A Causerie at the Military-Industrial

Lyndon Johnson
Lyndon Johnson; drawing by David Levine

The National Security Industrial Association (NSIA) was founded in 1944 by James Forrestal, to maintain and enhance the beautiful wartime communication between the armament industries and the government. At present it comprises 400 members, including of course all the giant aircraft, electronics, motors, oil, and chemical corporations, but also many one would not expect: not only General Dynamics, General Motors, and General Telephone and Electronics, but General Foods and General Learning; not only Sperry Rand, RCA, and Lockhead, but Servco and Otis Elevators. It is a wealthy club. The military budget is $84 billion.

At the recent biennial symposium, held on October 18 and 19 in the State Department auditorium, the theme was “Research and Development in the 1970s.” To my not unalloyed pleasure, I was invited to participate as one of the seventeen speakers and assigned the topic “Planning for the Socio-Economic Environment.” Naturally I could make the usual speculations about why I was thus “co-opted.” I doubt that they expected to pick my brains for any profitable ideas. But it is useful for feeders at the public trough to present an image of wide-ranging discussion. It is comfortable to be able to say, “You see? these far-outniks are impractical.” And business meetings are dull and I am notoriously stimulating. But the letter of invitation from Henri Busignies of ITT, the chairman of the symposium committee, said only, “Your accomplishments throughout your distinguished career eminently qualify you to speak with authority on the subject.”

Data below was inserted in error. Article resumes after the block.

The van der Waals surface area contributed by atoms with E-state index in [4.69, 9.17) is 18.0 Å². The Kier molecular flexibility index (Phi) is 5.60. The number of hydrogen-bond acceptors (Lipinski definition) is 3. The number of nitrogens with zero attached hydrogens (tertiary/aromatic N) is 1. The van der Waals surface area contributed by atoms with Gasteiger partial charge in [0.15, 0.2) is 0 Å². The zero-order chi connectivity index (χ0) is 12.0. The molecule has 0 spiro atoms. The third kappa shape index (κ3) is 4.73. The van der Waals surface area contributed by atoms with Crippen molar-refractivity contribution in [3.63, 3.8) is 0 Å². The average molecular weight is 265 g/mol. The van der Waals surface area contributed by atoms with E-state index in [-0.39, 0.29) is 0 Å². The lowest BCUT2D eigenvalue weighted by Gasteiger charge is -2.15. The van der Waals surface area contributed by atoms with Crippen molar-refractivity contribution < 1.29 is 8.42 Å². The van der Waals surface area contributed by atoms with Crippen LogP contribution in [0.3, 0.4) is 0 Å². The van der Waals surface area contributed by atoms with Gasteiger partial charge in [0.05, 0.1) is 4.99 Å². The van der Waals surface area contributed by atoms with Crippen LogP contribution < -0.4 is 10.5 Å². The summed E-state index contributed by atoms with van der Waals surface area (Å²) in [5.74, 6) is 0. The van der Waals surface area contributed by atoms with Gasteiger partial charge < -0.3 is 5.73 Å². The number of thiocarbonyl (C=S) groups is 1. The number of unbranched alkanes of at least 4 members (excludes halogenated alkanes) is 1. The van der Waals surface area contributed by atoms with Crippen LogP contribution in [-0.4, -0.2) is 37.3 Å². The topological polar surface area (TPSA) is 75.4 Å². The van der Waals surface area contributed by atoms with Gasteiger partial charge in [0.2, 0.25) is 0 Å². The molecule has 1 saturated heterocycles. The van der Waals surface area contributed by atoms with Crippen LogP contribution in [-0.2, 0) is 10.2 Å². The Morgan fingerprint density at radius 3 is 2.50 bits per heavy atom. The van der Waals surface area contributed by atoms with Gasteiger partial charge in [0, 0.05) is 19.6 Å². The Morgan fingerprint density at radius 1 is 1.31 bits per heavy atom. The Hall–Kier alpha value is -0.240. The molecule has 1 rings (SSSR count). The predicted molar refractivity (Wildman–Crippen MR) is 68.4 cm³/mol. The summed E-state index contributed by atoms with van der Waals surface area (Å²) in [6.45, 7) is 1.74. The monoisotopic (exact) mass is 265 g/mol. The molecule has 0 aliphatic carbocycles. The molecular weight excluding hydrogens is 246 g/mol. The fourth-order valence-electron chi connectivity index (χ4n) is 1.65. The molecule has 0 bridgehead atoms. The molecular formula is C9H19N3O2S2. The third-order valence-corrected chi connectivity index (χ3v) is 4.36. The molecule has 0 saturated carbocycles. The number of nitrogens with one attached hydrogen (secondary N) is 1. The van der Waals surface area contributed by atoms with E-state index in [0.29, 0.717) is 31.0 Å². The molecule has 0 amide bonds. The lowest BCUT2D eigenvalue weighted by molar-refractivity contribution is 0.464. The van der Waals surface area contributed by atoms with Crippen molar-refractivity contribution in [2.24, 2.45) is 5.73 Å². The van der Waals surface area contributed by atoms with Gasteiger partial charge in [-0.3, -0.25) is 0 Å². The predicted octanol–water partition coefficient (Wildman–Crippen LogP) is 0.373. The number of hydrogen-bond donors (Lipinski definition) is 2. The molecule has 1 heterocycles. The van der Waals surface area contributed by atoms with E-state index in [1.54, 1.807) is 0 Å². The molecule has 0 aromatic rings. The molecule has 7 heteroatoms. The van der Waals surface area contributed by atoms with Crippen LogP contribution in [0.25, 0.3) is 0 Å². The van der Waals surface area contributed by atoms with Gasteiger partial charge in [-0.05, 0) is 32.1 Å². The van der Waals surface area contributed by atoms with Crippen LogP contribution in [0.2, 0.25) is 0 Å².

What is an intellectual man to do in such a case? I agree with the Gandhian principle, always cooperate within the limits of honor, truth, and justice. But how to cooperate with the military industrial club! during the Vietnam war 1967! It was certainly not the time to reason about basic premises, as is my usual approach, so I decided simply to confront them and soberly tell them off.

Fortunately it was the week of the demonstration at the Pentagon, when there would be thousands of my friends in Washington. So I tipped them off and thirty students from Cornell and Harpur drove down early to picket the auditorium, with a good leaflet about the evil environment for youth produced by the military corporations. When they came, the white helmets sprang up, plus the cameras and reporters. In the face of this dangerous invasion, the State Department of the United States was put under security, the doors were bolted, and the industrialists (and I) were not allowed to exit—on the 23rd Street side. Inside, I spoke as follows:


I am astonished that at a conference on planning for the future, you have not invited a single speaker under the age of thirty, the group that is going to live in that future. I am pleased that some of the young people have come to pound on the door anyway,…

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